having been summoned by editor Graydon Carter to ``hang out'' for a
spell, Young found himself in a world so removed from that of the
people who presumably had purchased the Cond้ Nast magazines that
everyone traveled by limousine, no one paid for tickets to anything,
product demonstrations such as the premiere of ``GoldenEye'' were
covered as though they were actual events, and Anna Wintour, the
editor of Vogue, had, by common consent, her own elevator.
As it turns out, Young didn't have what it takes. He wanted to
sell out, but no one was buying squat, balding Brits that season.
When Young tried to increase his shelf appeal by obtaining a credit
card with ``Hon'' (for ``the Honorable'') in front of his name, no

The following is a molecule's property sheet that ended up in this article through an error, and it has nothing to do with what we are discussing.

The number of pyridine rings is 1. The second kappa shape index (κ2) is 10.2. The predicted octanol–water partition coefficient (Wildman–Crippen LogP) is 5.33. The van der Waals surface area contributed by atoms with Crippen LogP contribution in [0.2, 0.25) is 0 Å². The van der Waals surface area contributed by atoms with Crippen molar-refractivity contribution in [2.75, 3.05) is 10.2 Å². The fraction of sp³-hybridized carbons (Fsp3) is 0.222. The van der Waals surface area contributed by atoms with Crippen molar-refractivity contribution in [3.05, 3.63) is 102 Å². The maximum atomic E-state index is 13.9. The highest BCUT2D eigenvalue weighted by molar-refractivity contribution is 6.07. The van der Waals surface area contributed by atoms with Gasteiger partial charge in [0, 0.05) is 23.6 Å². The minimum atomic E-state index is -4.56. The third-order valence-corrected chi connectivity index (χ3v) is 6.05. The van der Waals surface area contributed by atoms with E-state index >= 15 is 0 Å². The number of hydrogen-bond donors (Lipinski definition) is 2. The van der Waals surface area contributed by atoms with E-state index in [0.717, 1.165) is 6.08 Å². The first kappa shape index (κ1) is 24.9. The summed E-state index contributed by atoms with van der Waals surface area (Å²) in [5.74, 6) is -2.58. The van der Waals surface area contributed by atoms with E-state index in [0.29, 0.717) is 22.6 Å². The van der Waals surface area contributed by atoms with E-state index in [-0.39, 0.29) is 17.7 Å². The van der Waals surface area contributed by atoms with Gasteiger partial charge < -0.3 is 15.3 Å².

one got it -- they thought it was his first name, pronounced
``hun.'' Carter rejected his story ideas as puerile or worse. The
old wheeze about how the salesman has to believe in his product
turned out to be true: Young understood the celebrity culture his
magazine glorified, but he didn't believe in it. Not believing, he
couldn't play the game. The 175-word celeb photo captions he wrote
were, it turned out, pretty much all he was capable of while he was
there at the heart of the beast.
Back in London, though, he seems to have achieved perspective.
``How to Lose Friends'' is both cogent and entertaining. His
personal story -- his quest among the canyons of Manhattan for
debauchery or, failing that, love -- is uninteresting, or maybe just
too familiar: Yes, American journalists don't drink the way they
used to, Toby, or can it be they just don't drink with you? But his
observations along the way are fascinating, funny, and not a little
SECRETS OF THE TOMB: Skull and Bones, the Ivy League, and the
Hidden Paths of Power
By Alexandra Robbins
Little, Brown, 231 pp., $25.95
HOW TO LOSE FRIENDS & ALIENATE PEOPLE
By Toby Young
Da Capo Press, 340 pp., $24